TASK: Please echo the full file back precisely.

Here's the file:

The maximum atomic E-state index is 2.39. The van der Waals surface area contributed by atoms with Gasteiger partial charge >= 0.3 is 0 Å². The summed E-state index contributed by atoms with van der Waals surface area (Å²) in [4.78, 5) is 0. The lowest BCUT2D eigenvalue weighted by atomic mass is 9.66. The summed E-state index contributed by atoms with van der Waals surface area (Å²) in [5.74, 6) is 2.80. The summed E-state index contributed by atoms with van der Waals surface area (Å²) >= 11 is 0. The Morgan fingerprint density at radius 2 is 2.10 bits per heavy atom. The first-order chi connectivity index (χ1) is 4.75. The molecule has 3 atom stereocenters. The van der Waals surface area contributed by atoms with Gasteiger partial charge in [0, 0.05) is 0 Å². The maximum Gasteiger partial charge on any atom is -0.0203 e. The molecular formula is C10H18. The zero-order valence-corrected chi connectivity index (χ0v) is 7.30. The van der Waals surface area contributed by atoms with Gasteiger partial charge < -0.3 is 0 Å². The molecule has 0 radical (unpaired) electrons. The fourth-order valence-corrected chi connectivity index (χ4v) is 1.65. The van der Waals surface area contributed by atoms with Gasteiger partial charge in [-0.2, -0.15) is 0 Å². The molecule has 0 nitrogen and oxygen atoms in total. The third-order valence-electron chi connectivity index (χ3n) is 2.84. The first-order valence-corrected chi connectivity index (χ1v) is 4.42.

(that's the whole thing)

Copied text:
The maximum atomic E-state index is 2.39. The van der Waals surface area contributed by atoms with Gasteiger partial charge >= 0.3 is 0 Å². The summed E-state index contributed by atoms with van der Waals surface area (Å²) in [4.78, 5) is 0. The lowest BCUT2D eigenvalue weighted by atomic mass is 9.66. The summed E-state index contributed by atoms with van der Waals surface area (Å²) in [5.74, 6) is 2.80. The summed E-state index contributed by atoms with van der Waals surface area (Å²) >= 11 is 0. The Morgan fingerprint density at radius 2 is 2.10 bits per heavy atom. The first-order chi connectivity index (χ1) is 4.75. The molecule has 3 atom stereocenters. The van der Waals surface area contributed by atoms with Gasteiger partial charge in [0, 0.05) is 0 Å². The maximum Gasteiger partial charge on any atom is -0.0203 e. The molecular formula is C10H18. The zero-order valence-corrected chi connectivity index (χ0v) is 7.30. The van der Waals surface area contributed by atoms with Gasteiger partial charge < -0.3 is 0 Å². The molecule has 0 radical (unpaired) electrons. The fourth-order valence-corrected chi connectivity index (χ4v) is 1.65. The van der Waals surface area contributed by atoms with Gasteiger partial charge in [-0.2, -0.15) is 0 Å². The molecule has 0 nitrogen and oxygen atoms in total. The third-order valence-electron chi connectivity index (χ3n) is 2.84. The first-order valence-corrected chi connectivity index (χ1v) is 4.42.